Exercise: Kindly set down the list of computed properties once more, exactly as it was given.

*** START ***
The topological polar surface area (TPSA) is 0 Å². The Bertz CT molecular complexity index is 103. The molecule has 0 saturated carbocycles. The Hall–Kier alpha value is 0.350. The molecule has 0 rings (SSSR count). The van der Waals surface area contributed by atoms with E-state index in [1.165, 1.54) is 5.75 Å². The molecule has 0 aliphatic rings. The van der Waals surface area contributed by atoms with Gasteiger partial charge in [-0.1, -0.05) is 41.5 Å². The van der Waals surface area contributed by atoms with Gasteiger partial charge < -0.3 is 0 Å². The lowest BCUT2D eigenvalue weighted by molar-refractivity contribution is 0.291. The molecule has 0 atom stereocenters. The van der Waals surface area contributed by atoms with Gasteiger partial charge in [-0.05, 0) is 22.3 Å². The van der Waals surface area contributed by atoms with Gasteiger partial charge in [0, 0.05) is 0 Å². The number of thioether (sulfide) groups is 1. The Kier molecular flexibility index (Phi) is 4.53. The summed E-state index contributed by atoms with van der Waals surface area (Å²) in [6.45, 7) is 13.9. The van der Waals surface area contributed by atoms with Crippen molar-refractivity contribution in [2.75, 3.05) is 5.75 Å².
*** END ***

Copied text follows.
The topological polar surface area (TPSA) is 0 Å². The Bertz CT molecular complexity index is 103. The molecule has 0 saturated carbocycles. The Hall–Kier alpha value is 0.350. The molecule has 0 rings (SSSR count). The van der Waals surface area contributed by atoms with E-state index in [1.165, 1.54) is 5.75 Å². The molecule has 0 aliphatic rings. The van der Waals surface area contributed by atoms with Gasteiger partial charge in [-0.1, -0.05) is 41.5 Å². The van der Waals surface area contributed by atoms with Gasteiger partial charge < -0.3 is 0 Å². The lowest BCUT2D eigenvalue weighted by molar-refractivity contribution is 0.291. The molecule has 0 atom stereocenters. The van der Waals surface area contributed by atoms with Gasteiger partial charge in [-0.05, 0) is 22.3 Å². The van der Waals surface area contributed by atoms with Gasteiger partial charge in [0, 0.05) is 0 Å². The number of thioether (sulfide) groups is 1. The Kier molecular flexibility index (Phi) is 4.53. The summed E-state index contributed by atoms with van der Waals surface area (Å²) in [6.45, 7) is 13.9. The van der Waals surface area contributed by atoms with Crippen molar-refractivity contribution in [2.75, 3.05) is 5.75 Å².